At the end of the sweep simulation, graph three data files: “S11_Sweep.CPX”, “S22_Sweep.CPX”, “S21_Sweep.CPX” and “S32_Sweep.CPX”. Make sure to scale the plots properly. From the figures below, you can see that the insertion loss values |S21| and |S31| are about -3dB over the entire frequency range. However, the output return losses |S22| and |S33| are about -6dB, which aren't good at all. You would also like to decrease the coupling |S32| between the two output ports to much lower than -7dB.

 The graph of the S11 parameter of the Wilkinson power divider. The graph of the S22 parameter of the Wilkinson power divider. The graph of the S21 parameter of the Wilkinson power divider. The graph of the S32 parameter of the Wilkinson power divider.

Adding a Lumped Resistor Between the Output Arms

In this part of the tutorial lesson, you will add a lumped resistor between the two output ports of your power divider to complete the Wilkinson design. But first you need to draw a narrow microstrip line segment between the two objects Rect2 and Rect3 to hold the lumped element.

 In EM.Picasso, a lumped element can only be defined in association with an existing rectangle strip object to serve as its host.

Draw a new rectangle strip object with the following parameters:

Label Object Type LCS Origin X Dimension Y Dimension
Rect_Strip_7 Rectangle Strip (8.95mm, 0) 0.5mm 5.6mm

Now you can define a lumped element to model your resistor. Go to the "Sources" section of the navigation tree, right-click on the Strip Gap Circuits item and select Insert New Source... from the contextual menu. in the source dialog, choose the name of the host line "Rect_Strip_7" from the drop-down list. Select Passive RLC for the lumped circuit type.

 EM.Picasso's lumped gap circuit dialog showing "Passive RLC" as the lumped circuit type.

Click on the Impedance... button of this dialog to open the lumped element impedance dialog. By default the box labeled "Rs" is checked with a default resistance value of 50Ω. Change the value of Resistance to 100Ω, i.e. 2Z0. Close the two nested dialogs and return to the project workspace. You will see a yellow lumped element appear at the center of the last strip object.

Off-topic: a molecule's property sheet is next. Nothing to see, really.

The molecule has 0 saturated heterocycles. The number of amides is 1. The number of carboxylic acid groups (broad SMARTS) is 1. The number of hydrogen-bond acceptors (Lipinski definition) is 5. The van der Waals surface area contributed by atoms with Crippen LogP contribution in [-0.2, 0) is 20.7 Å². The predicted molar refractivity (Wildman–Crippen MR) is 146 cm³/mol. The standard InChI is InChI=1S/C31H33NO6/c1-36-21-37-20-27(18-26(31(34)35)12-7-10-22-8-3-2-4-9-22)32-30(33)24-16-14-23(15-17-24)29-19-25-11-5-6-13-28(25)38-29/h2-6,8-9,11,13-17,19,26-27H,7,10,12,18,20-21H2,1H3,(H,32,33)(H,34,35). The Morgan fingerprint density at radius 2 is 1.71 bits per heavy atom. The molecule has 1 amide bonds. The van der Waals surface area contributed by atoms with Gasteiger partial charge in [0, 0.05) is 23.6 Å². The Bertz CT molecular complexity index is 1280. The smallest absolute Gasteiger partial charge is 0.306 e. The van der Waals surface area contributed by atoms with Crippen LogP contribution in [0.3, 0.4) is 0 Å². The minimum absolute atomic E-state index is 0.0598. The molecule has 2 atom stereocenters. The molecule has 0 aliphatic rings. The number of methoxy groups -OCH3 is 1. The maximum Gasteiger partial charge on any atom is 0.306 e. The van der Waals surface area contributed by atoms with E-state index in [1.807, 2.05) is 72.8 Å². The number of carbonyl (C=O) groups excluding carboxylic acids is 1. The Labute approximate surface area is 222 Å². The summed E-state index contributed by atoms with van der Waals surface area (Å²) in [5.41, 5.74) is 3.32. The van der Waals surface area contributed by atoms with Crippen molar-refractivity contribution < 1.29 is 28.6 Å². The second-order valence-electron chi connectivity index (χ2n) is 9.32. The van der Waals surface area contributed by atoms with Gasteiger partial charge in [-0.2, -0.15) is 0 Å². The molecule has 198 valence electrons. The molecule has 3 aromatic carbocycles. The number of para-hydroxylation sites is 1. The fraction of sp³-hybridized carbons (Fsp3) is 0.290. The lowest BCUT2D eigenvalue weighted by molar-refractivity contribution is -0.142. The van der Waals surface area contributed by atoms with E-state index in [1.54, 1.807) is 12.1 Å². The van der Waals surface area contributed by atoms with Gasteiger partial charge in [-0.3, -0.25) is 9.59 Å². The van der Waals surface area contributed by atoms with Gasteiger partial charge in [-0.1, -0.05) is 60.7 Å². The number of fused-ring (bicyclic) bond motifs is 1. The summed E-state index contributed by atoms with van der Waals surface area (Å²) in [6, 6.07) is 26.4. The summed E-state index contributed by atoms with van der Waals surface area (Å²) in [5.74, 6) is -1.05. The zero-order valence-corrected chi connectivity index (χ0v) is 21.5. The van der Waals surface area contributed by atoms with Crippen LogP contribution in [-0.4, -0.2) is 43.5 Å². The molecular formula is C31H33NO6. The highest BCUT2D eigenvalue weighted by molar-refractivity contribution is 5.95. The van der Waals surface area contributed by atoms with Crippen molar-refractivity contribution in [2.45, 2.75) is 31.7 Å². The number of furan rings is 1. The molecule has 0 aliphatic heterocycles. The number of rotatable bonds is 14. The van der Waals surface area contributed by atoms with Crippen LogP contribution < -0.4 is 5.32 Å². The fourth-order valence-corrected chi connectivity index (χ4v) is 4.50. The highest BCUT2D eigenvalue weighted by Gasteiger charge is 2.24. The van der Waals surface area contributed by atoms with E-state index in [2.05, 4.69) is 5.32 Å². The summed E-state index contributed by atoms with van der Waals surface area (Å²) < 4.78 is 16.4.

The Lumped Element dialog.
 The geometry of the Wilkinson power divider with the lumped resistor.

Examining the Planar Mesh of the Power Divider with the Lumped Resistor

The presence of the narrow microstrip line segment hosting the resistive lumped element acts like a discontinuity. As a result, it requires a high resolution mesh even though the segment's size is quite small. Open the planar mesh settings dialog and check the box labeled Refine Mesh at Gap Locations.

 EM.Picasso's mesh settings dialog.

Now generate the mesh of the planar structure with the same mesh density of 30 cells per effective wavelength.

 The planar mesh of the Wilkinson power divider with the lumped resistor.

Simulating the Complete Wilkinson Power Divider

Run a frequency sweep of your Wilkinson power divider with the added resistor. Set the following uniform frequency sweep parameters and keep the option to mesh the structure at the center frequency of the project during the entire sweep.

 Start Frequency 2GHz 3GHz 11

At the end of the sweep simulation, graph three data files: “S11_Sweep.CPX”, “S22_Sweep.CPX”, “S21_Sweep.CPX” and “S32_Sweep.CPX”. Make sure to scale the plots properly.

 The graph of the S11 parameter of the Wilkinson power divider with the lumped resistor. The graph of the S22 parameter of the Wilkinson power divider with the lumped resistor. The graph of the S21 parameter of the Wilkinson power divider with the lumped resistor. The graph of the S32 parameter of the Wilkinson power divider with the lumped resistor.

From the above figures, you can see that all three port are well matched. The insertion loss at the two output ports is -3.14dB, and the coupling between the output ports has dropped to lower than -18dB. The table below shows the values of all the S-parameters at the center frequency of the project fc = 2.4GHz.

S-Parameter Complex Value Magnitude
S11 0.127259 +0.140873j -14.43dB
S12 -0.395949 -0.573392j -3.14dB
S13 -0.397369 -0.571476j -3.15dB
S21 -0.396191 -0.573045j -3.14dB
S22 0.053318 +0.043650j -23.23dB
S23 -0.069526 -0.105649j -17.96dB
S31 -0.397762 -0.571201j -3.15dB
S32 -0.069557 -0.105542j -17.96dB
S33 0.055678 +0.042940j -23.06dB